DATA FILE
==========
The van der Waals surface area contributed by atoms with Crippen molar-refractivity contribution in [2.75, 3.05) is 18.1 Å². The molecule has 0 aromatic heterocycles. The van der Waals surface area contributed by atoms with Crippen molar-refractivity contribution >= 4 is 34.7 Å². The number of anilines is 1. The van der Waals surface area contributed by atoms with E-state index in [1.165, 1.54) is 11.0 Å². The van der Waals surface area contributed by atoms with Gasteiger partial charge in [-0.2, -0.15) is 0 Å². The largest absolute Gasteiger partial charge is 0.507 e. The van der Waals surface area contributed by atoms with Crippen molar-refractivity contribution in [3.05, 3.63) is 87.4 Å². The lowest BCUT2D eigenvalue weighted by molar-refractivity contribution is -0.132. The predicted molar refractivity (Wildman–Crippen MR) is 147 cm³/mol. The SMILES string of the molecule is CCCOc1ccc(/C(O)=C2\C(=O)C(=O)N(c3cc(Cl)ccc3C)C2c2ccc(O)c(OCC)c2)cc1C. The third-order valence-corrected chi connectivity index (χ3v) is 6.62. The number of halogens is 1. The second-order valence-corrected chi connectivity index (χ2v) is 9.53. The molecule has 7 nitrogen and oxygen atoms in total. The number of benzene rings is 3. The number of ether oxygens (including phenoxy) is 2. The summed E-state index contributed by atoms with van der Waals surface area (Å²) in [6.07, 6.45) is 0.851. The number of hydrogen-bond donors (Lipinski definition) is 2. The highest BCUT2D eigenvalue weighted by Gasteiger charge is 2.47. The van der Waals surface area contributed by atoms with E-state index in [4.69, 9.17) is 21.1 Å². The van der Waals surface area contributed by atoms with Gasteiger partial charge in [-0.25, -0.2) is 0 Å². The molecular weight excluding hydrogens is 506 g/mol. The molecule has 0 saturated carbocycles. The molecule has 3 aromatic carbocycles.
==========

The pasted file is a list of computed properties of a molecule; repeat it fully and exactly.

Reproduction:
The van der Waals surface area contributed by atoms with Crippen molar-refractivity contribution in [2.75, 3.05) is 18.1 Å². The molecule has 0 aromatic heterocycles. The van der Waals surface area contributed by atoms with Crippen molar-refractivity contribution >= 4 is 34.7 Å². The number of anilines is 1. The van der Waals surface area contributed by atoms with E-state index in [1.165, 1.54) is 11.0 Å². The van der Waals surface area contributed by atoms with Gasteiger partial charge in [-0.2, -0.15) is 0 Å². The largest absolute Gasteiger partial charge is 0.507 e. The van der Waals surface area contributed by atoms with Crippen molar-refractivity contribution in [3.05, 3.63) is 87.4 Å². The lowest BCUT2D eigenvalue weighted by molar-refractivity contribution is -0.132. The predicted molar refractivity (Wildman–Crippen MR) is 147 cm³/mol. The SMILES string of the molecule is CCCOc1ccc(/C(O)=C2\C(=O)C(=O)N(c3cc(Cl)ccc3C)C2c2ccc(O)c(OCC)c2)cc1C. The third-order valence-corrected chi connectivity index (χ3v) is 6.62. The number of halogens is 1. The second-order valence-corrected chi connectivity index (χ2v) is 9.53. The molecule has 7 nitrogen and oxygen atoms in total. The number of benzene rings is 3. The number of ether oxygens (including phenoxy) is 2. The summed E-state index contributed by atoms with van der Waals surface area (Å²) in [6.07, 6.45) is 0.851. The number of hydrogen-bond donors (Lipinski definition) is 2. The highest BCUT2D eigenvalue weighted by Gasteiger charge is 2.47. The van der Waals surface area contributed by atoms with E-state index in [4.69, 9.17) is 21.1 Å². The van der Waals surface area contributed by atoms with Gasteiger partial charge in [-0.25, -0.2) is 0 Å². The molecular weight excluding hydrogens is 506 g/mol. The molecule has 0 saturated carbocycles. The molecule has 3 aromatic carbocycles.